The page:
Millions of American men consumed by fantasy

August 8, 2012

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Fathers, husbands, brothers and countrymen are lost to it each year. Tens of millions of men are consumed by it: Side effects often include selective hearing, lazy eyes, sleeplessness, mood swings and elevated blood pressure. It’s been known to both ignite wars and rekindle relationships. It’s fantasy football (and baseball if you’re into that sort of thing).

The Fantasy Sports Trade Association—yes, there’s a trade association—estimates that some 34 million Americans manage a fantasy franchise. The fantasy sport industry is a multibillion-dollar phenomenon that is altering the culture, consumption and economy of sports. Much has been made of Twitter's explosion of users but Andrew Billings, a sports media expert and the Ronald Reagan Chair of Broadcasting at the University of Alabama, says media minds should pay more attention to the fantasy world. Recent Pew Research Center estimates put Twitter 10 million users behind fantasy sports.

But some media companies are paying very close attention. In NBA-like fashion, fantasy sport has a Big 3 of its own: ESPN, Yahoo and CBS Sports. ESPN knows fantasy players are very good customers: On average, fantasy viewers spend 22 hours each week with ESPN media—that’s three times more than the average Joe. That’s almost an entire day, each week, spent devouring ESPN! So imagine how you might feel if you spent all of your days with one such fan.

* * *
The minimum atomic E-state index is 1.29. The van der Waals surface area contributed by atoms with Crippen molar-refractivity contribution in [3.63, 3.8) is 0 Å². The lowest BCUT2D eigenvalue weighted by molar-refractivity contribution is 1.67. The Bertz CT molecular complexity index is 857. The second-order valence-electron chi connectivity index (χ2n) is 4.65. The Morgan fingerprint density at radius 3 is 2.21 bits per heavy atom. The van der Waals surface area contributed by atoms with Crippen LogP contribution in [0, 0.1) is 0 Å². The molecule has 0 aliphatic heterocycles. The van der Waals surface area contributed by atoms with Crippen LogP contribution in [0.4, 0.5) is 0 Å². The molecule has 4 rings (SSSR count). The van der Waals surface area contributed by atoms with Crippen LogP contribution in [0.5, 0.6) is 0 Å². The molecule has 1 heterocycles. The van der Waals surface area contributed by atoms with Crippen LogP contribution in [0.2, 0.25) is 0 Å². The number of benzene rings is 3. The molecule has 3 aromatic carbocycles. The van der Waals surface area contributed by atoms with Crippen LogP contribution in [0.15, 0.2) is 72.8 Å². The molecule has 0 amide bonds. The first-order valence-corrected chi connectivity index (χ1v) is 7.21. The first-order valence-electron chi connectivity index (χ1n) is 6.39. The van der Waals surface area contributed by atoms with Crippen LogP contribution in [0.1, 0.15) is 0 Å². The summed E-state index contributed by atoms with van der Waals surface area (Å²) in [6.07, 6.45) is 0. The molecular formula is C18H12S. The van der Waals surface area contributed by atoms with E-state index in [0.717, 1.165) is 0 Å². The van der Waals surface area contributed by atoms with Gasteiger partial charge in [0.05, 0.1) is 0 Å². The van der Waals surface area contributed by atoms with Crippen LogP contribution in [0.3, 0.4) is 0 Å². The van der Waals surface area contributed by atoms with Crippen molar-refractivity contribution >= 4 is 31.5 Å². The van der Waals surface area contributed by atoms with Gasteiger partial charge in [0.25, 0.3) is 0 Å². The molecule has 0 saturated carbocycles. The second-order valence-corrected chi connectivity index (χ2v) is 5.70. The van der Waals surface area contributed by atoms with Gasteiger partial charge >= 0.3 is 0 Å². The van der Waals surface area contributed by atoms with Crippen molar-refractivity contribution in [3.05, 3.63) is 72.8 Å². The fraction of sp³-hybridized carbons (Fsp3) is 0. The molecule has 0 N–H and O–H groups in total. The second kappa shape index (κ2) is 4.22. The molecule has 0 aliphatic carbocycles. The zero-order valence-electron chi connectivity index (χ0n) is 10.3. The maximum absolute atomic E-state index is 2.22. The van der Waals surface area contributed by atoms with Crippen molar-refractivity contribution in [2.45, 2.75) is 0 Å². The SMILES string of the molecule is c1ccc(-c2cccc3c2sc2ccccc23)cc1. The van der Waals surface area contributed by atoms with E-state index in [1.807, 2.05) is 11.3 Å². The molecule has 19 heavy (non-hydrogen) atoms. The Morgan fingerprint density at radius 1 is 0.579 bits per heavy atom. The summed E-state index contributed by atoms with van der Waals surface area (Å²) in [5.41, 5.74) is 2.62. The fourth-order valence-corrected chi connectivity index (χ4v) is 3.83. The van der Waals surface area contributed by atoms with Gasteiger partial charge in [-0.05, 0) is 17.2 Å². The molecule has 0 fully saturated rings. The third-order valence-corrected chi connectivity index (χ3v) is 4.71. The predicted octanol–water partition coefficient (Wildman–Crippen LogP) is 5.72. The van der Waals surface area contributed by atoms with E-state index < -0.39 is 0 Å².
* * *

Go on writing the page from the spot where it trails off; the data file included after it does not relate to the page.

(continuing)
Fed up with the inordinate amount of time her husband of more than 10 years spent reviewing player statistics, drafting teams, managing lineups, making trades, and trash-talking with fellow fantasy league participants, Allison Lodish formed an online support group. Women Against Fantasy Sports was a forum for fantasy sports widows a hit with dispossessed wives and girlfriends. While now defunct, the site once boasted a few thousand registered members.

Perhaps some of the site’s former members are now team owners. Billings says that while women only represent around 10 percent of fantasy users (estimates vary between 10 and 20 percent), they are the fastest growing section of the population. According to a recent Yahoo article, female participation among women 12 to 17 and 55 to 64 is biggest—topping 45 percent in each group.

I myself am reluctant to rejoin the ranks of fantasy owners. I was excommunicated from a league in college after benching my number one overall pick, Alex Rodriguez, for the entire season amidst juicing allegations. After secretly convening a meeting with the league's other owners, the commissioner issued the death penalty to my team (its name must remain anonymous because it is both inappropriate and innocent of all charges). I stand by my decision and sleep soundly that my record remains asterisk free.

The bottom line is that most of us will never play a professional sport. And, Billings says, most of us don’t look at LeBron James and think, “I could do a better job than this guy.” But ask your average fan if they could run a team better than a given general manager and many would consider themselves a qualified candidate.

So before fantasy football begins--and Bears fans start sending in their resume’s for Phil Emery’s new gig as GM--Afternoon Shift takes a look at the history, evolution and impact of fantasy sports. Jason Marck, devoted, fantasy-free fan, is joined by Billings and a slew of other sports fans: Adam Kurland, director of ESPN’s 30 for 30 film Silly Little Games; fascist fantasy overlord and executive producer of WBEZ’s Middays, Justin Kaufmann; and Marc Edelman, aka the Sports Judge. Edelman’s primary occupation is professor at Barry University Law School and a legal consultant to the fantasy sports industry—but he’s also spent the last several years settling fantasy disputes for feuding owners.